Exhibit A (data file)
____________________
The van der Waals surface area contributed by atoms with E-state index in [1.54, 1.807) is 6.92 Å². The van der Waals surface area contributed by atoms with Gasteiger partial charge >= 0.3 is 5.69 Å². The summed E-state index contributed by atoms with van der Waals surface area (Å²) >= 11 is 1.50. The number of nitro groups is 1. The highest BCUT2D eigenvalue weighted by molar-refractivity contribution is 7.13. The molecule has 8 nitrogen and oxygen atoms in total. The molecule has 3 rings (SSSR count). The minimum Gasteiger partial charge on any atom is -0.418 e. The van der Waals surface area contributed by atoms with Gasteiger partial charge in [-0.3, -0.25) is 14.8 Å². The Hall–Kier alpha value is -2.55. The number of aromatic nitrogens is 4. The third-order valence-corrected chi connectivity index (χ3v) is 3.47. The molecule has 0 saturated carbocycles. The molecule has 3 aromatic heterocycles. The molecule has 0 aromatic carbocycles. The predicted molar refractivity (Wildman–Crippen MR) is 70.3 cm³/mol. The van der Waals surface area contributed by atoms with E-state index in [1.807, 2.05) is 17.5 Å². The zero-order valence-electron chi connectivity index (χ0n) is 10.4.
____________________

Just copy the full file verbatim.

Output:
The van der Waals surface area contributed by atoms with E-state index in [1.54, 1.807) is 6.92 Å². The van der Waals surface area contributed by atoms with Gasteiger partial charge >= 0.3 is 5.69 Å². The summed E-state index contributed by atoms with van der Waals surface area (Å²) >= 11 is 1.50. The number of nitro groups is 1. The highest BCUT2D eigenvalue weighted by molar-refractivity contribution is 7.13. The molecule has 8 nitrogen and oxygen atoms in total. The molecule has 3 rings (SSSR count). The minimum Gasteiger partial charge on any atom is -0.418 e. The van der Waals surface area contributed by atoms with Gasteiger partial charge in [-0.3, -0.25) is 14.8 Å². The Hall–Kier alpha value is -2.55. The number of aromatic nitrogens is 4. The third-order valence-corrected chi connectivity index (χ3v) is 3.47. The molecule has 0 saturated carbocycles. The molecule has 3 aromatic heterocycles. The molecule has 0 aromatic carbocycles. The predicted molar refractivity (Wildman–Crippen MR) is 70.3 cm³/mol. The van der Waals surface area contributed by atoms with E-state index in [1.807, 2.05) is 17.5 Å². The zero-order valence-electron chi connectivity index (χ0n) is 10.4.